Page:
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Kenneth Jacobson
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This black, gay civil rights leader defended Israel. Do you know his name?

He was a behind-the-scenes organizer of the 1963 March on Washington and an advocate for Israel in the Black community
The Rev. Ralph Abernathy, left, Rev. Dr. Martin Luther King, Jr., center, and Bayard Rustin, leaders in the racial bus boycott in Montgomery, Ala., leave the Montgomery County Courthouse on Feb. 24, 1956. The civil rights leaders were arraigned along with 87 other black activists. Thousands of supporters walked in protest against the mass indictments and arrests. (AP Photo)
The Rev. Ralph Abernathy, left, Rev. Dr. Martin Luther King, Jr., center, and Bayard Rustin, leaders in the racial bus boycott in Montgomery, Ala., leave the Montgomery County Courthouse on Feb. 24, 1956. The civil rights leaders were arraigned along with 87 other black activists. Thousands of supporters walked in protest against the mass indictments and arrests. (AP Photo)

August 26 will be the 60th anniversary of the March on Washington, where Dr. Martin Luther King Jr. delivered his famous “I Have a Dream” speech. Civil rights groups have organized a march to mark the historic march. This important gathering in Washington, DC will come at a time when many of the civil rights gains in the years following the original march are being challenged and undermined. 

For the Jewish community and its organizations, many of whom are participating in the 2023 march, it presents an opportunity to remember the importance of the 1963 event, to remember the Jewish role at that time, to recognize the great progress that has been made in the intervening years, and to acknowledge that there still is much work to be done. It also is an opportunity to strengthen relations between the Black and Jewish communities, the history of which has been both glorious and complicated. 

At the same time, it is also an opportunity for the community to remember an individual who was a behind-the-scenes organizer of the original march, who for many years did not get the credit he deserved for his role and who was a great supporter of a Jewish democratic state in Israel. 

I am referring to Bayard Rustin, an important civil rights leader whose work to advance racial justice dates all the way back to the 1940s when he worked with A. Phillip Randolph to organize an early demonstration for civil rights.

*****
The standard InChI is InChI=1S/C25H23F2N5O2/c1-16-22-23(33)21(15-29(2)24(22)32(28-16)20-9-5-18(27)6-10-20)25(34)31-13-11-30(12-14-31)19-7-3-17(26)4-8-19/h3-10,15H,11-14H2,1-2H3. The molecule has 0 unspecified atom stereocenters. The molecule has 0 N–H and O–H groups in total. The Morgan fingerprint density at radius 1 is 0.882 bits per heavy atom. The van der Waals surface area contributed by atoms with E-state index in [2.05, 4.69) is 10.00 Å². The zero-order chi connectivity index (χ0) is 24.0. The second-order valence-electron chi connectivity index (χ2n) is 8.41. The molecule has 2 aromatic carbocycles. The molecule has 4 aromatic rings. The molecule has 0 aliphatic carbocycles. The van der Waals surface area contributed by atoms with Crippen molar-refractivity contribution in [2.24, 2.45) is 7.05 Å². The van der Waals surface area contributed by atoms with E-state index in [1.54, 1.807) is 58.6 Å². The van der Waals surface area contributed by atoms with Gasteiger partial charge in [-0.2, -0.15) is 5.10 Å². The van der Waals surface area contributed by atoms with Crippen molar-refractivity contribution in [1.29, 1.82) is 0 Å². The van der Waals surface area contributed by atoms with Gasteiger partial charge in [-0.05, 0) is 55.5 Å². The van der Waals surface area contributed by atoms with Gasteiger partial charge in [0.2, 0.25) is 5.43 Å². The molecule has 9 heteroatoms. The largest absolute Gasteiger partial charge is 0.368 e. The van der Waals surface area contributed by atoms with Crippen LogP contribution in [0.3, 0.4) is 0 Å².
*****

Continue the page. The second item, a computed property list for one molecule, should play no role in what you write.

Rustin played the key role in conceiving and coordinating the 1963 event. He was, however, generally omitted from receiving credit because, at a time when the Stonewall Riots were still six years in the future, his open homosexuality was perceived as too controversial when Black leadership was struggling to gain acceptance in broader America. 

It was only years later, when the movements for civil rights and LGBTQ+ rights had made great strides in America, that Rustin was given credit for his role. 

This recognition was a product of the changes in America that came out of the original march. So, it was only fitting that the organizer should particularly reap the benefits, however delayed, of what he had conceived. 

At the same time, Bayard Rustin was one of the great supporters of the Jewish community, which was heavily involved in the 1963 march and is likewise fully participating in this summer’s anniversary march. In 1975, a year that saw the infamous “Zionism is racism” resolution at the United Nations, Rustin, who was an outspoken advocate against apartheid in South Africa, created BASIC, the Black Americans to Support Israel Committee. Also joining him in that effort were other important African American leaders, like Randolph and Roy Wilkins, the former head of the NAACP. 

This initiative was an important contribution coming from a leader in civil rights struggles and in the fight for freedom in South Africa, joining Dr. King in his support for the democratic Jewish state as part and parcel of the global struggle for freedom. It is important to recall that Dr. King was a great supporter of Israel’s fundamental right to exist and vocally opposed those who attacked and delegitimized the Jewish state. 

The organization described its mission to offset efforts at the UN by Black African nations to expel or condemn Israel. Rustin said the group would “foster a better understanding of the nature of Israeli society” and would work to “counter anti-Israel propaganda, which characterizes the Israeli people and their government as racist, fascist, imperialist, and the like.” An important mission that remains totally relevant almost 50 years later.  

Rustin met regularly with representatives of Jewish organizations to discuss his work, raise issues in Israel and in Black-Jewish relations regarding Israel. He was always available for coordination and was an outstanding spokesman for Israel in the Black community. 

In sum, this anniversary is a unique opportunity to strengthen Black-Jewish relations at a time when both anti-Black racism and antisemitism are on the rise. And it is an opportunity to remember a great civil rights leader who played an important role in supporting a Jewish democratic state in Israel, as one of the many inspiring stories that emerged from the 1963 march.

The Rev. Ralph Abernathy, left, Rev. Dr. Martin Luther King, Jr., center, and Bayard Rustin, leaders in the racial bus boycott in Montgomery, Ala., leave the Montgomery County Courthouse on Feb. 24, 1956. The civil rights leaders were arraigned along with 87 other black activists. Thousands of supporters walked in protest against the mass indictments and arrests. (AP Photo)
About the Author
Kenneth Jacobson is Deputy National Director of the Anti-Defamation League.
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